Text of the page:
The Egyptian and Liverpool Football Club player Mohamed Salah has not only been cheered by Liverpool’s predominantly white fans, but has also become the subject of a chant that goes: “If he scores another few, Then I’ll be Muslim too… Then sitting in a mosque, is where I wanna be…”
The incredible popularity of Salah has led to researchers from Stanford University’s Immigration Policy Lab to raise the question: Can exposure to successful celebrities from an often stigmatised group reduce prejudice towards that group? They suggest that it can. They draw this conclusion after observing that Salah’s presence has inspired Liverpool fans to become less Islamophobic in general.
The researchers describe three ways in which they have reached their conclusion.
* First, using a counterfactual hate crime rate, they found that Merseyside county (where Liverpool is housed) had a 18.9% lower hate crime rate after Salah was signed, relative to the expected rate had he not been signed. The decrease is larger than in other counties; moreover, the decline is hate crimes is sharper than in any other crime category.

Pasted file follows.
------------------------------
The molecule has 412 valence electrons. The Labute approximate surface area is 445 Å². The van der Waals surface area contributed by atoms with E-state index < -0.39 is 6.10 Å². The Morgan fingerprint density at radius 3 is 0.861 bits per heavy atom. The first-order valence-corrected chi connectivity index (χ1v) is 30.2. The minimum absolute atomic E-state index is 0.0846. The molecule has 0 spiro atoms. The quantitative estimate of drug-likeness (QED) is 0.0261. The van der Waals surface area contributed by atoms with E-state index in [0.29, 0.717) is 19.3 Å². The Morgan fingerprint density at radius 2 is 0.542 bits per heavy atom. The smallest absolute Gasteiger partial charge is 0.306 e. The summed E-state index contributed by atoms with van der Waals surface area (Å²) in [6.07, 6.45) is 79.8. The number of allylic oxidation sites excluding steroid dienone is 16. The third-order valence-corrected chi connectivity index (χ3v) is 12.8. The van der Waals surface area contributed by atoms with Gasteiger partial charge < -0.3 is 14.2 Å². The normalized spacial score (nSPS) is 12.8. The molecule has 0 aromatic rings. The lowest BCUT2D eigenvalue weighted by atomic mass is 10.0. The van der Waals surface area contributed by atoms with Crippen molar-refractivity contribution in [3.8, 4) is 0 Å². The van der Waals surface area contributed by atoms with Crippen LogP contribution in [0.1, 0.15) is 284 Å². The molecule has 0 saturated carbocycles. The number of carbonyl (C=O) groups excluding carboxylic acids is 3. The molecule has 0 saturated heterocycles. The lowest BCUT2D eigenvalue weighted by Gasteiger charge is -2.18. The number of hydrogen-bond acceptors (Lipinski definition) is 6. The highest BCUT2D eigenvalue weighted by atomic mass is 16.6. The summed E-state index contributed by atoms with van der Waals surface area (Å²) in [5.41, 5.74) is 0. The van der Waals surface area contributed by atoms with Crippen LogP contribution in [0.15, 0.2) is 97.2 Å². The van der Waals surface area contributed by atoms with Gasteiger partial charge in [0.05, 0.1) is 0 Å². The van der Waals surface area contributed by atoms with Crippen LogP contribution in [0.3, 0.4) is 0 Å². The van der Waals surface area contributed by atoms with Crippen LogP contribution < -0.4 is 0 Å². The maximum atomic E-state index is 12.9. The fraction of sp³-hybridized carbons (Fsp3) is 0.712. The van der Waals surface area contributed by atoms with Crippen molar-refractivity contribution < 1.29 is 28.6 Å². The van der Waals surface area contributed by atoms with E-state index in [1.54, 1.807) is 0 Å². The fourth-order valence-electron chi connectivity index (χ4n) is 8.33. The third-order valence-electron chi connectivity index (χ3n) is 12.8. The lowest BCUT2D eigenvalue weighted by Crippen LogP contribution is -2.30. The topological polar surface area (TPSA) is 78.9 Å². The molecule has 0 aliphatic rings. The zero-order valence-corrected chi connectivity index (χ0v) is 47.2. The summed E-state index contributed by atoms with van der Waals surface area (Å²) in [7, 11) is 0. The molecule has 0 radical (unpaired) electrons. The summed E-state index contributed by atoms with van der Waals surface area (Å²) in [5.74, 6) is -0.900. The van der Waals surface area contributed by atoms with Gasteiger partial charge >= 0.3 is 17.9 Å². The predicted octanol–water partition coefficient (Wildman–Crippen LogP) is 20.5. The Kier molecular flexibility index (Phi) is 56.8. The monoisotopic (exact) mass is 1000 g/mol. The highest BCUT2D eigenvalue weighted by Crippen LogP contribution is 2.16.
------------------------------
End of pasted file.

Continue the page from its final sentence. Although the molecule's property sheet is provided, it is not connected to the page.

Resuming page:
* Second, the researchers analysed 15 million tweets by followers of prominent clubs in the English Premier League. Generating a counterfactual anti-Muslim tweet rate by fans of other teams, they found that the proportion of anti-Muslim tweets by Liverpool fans after Salah joined was 53.2% lower than the expected rate had he not joined Liverpool (3.4% versus 7.2% of tweets related to Muslims).
* Finally, they conducted a survey experiment among 8,060 Liverpool fans. The results suggest that exposure to Salah may reduce prejudice by familiarising fans with Islam. “Priming respondents with information about Salah’s religious practices boosted the belief that Islam is compatible with British values by around 5 percentage points, compared to the baseline rate of 18% among the control group,” the report said.
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